There’s that added pressure of not wanting to hurt or bruise feelings as you go through their words and say, “That sentence strikes a nice image, but take out ten words” or “Reduce that paragraph to two or three lines”.  But you gird your loins and you wade in and you do your best to give them clear, concise notes on how to excavate the story buried underneath a mountain of words, like an archaeologist sifts through dirt to find the relics.

Because that’s how I view a completed manuscript – as an archaeological site that is pristine and untouched.  Editing is the tool used to dig and sift and brush away the excess to unearth what lies beneath.  Michaelangelo had a similar point of view – he didn’t carve the statue of David out of marble, he simply whittled away at the excess, freeing what was already inside the slab.

My own experiences with the editor of my Novel Now Finished taught me a lot as I prepared to go over that first chapter.  And I discovered that I still have that skill to edit, to offer notes and suggestions.  It was rusty from disuse, but there, and the notes I made for my acquaintance helped him enormously.  I feel confident in that skill again.  And I plan to move forward and keep doing it.  Not only am I working on a marketable skill, but it helps me to improve my own writing.

Complementary skills, writing and editing.  And useful.

Suggested reading:
On Writing by Stephen King

So, I’ve begun a new notebook of ideas……

……for the sequel to Novel Now Finished.  This is new territory for me, because I’ve never actually written a true sequel before.  I’ve written many stories that developed into multiple novels (written or in summary form), but never upon completing a manuscript.  I know who’s returning, who’s new to the story and I even have a story to go with the idea.

I’d known from the start that this would be a five-book arc – I didn’t want to write more than that involving these characters.  Part of that is because of my own experiences in reading several different series – by the time I get to book six, I’m bored and wishing the whole thing had been wrapped up in the previous book.  This is not the fault of the writer – I’ve read many authors whose series spanned multiple titles and have always enjoyed them.  But lately, my attention span has petered out at book five and I’d rather leave my audience wanting more than losing their interest (this is also an old theater saying).

While writing Novel Now Finished, I had no idea of how I was going to carry this character into another book, let alone four more.  I don’t usually plan my stories out to the tiniest detail nor do I use an outline – I tried the outline once and found it to be more of a hindrance than in any way helpful.  [1]  I was a little worried about how I was going to stretch this character’s story out beyond this one novel, regardless of how much I enjoyed her world.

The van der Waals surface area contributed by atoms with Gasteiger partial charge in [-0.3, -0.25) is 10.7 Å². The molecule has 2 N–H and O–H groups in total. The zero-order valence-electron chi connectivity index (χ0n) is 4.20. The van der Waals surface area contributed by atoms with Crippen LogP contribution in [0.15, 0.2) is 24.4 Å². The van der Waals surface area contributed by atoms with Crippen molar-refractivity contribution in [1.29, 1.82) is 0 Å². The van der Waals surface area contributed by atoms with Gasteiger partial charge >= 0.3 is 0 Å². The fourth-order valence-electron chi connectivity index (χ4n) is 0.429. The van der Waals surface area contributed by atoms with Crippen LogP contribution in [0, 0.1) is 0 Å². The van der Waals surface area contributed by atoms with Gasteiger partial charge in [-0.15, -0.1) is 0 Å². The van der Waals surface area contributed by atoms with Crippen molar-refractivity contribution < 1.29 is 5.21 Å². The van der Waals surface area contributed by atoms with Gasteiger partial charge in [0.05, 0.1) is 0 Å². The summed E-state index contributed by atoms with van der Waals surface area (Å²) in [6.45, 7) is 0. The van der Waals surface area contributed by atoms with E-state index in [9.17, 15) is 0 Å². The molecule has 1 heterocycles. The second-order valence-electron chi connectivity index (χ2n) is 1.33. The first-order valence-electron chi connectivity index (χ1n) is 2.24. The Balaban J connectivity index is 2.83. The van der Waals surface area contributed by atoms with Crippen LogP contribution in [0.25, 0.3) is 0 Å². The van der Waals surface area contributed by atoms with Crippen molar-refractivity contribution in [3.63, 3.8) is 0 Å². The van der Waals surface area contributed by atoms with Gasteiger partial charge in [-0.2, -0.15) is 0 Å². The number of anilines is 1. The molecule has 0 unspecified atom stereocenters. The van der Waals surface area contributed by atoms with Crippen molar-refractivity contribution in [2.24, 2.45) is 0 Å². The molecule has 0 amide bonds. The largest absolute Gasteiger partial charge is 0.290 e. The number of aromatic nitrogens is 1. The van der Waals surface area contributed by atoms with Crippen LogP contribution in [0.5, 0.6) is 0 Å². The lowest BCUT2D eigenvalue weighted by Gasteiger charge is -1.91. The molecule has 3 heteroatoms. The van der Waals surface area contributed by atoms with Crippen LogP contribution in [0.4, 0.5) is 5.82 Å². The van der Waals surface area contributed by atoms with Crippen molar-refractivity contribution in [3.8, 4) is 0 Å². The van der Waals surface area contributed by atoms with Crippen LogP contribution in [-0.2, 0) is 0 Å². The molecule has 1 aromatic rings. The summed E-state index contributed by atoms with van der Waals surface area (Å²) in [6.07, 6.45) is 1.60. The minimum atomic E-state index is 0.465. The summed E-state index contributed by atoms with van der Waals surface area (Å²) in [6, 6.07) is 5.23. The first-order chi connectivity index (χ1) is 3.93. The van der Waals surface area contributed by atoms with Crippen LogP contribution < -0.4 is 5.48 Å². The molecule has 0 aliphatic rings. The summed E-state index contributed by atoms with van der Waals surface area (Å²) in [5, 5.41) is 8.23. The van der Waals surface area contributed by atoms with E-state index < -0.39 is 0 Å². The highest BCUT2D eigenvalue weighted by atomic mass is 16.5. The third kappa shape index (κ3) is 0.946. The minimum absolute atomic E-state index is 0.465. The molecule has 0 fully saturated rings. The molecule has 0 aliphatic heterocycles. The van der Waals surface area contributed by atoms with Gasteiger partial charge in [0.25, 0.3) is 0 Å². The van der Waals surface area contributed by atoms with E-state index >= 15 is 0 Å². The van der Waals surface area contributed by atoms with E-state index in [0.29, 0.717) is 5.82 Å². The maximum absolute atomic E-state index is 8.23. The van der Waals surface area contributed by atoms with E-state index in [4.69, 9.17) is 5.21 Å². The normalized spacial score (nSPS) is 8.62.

The idea came to me while I was rearranging a snippet in Novel Now Finished – a simple image of the character standing at the entrance of a seldom used road.  Suddenly, I had an idea of what the story would be, of what the mystery would entail and who was going to be involved.  I also knew that there would be some character dynamics at play that I hadn’t tried before, so I’m curious to see how that works out.

And a few days ago, I wrote the first page of what’s to eventually become the sequel to Novel Now finished.

The character showed me what’s going to happen next in her story.  Now all I have to do is pay attention and write it.

The Manuscript in Question.

[1] I’m not suggesting that outlining or planning out a story to the smallest detail is wrong in general, just wrong for me, specifically.  If it works for you, then by all means, keep doing it.

So, I finally wrote the ending to my Novel in Progress…..

…….and it felt good.  While I didn’t write the actual ‘The End’, it was a definitive ending that will carry over into the next story.  There were a lot of fun and humorous moments in this story, as well as frustrating ones, but I muddled through and got to that final period that ended the final sentence.

There were some interesting things going on in this story, not the least of which that it has parallels to my saucy speakeasy story. [1]  The story begins and ends in a cemetery and involves a family.  The Narrator descends into a basement (house, library, county court house, store) on at least four separate occasions.  She grows progressively less resistant to the idea that she has power, that she matters, that she has a voice.  Her reliance on ghosts is cut off until she finally is able to embrace her strength and power and chooses to face it, rather than run, which was her normal reaction.

If I were to apply Jungian theory to this, I’d call the basement the physical representation of the Narrator’s subconscious.  In each instance, she is given information, which she takes back with her to the surface.  By not resisting her own power, she is literally able to unlock and open doors without using a key or lock picks.  By choosing to embrace this power, she destroys the lies told about herself and is given the opportunity to know herself honestly.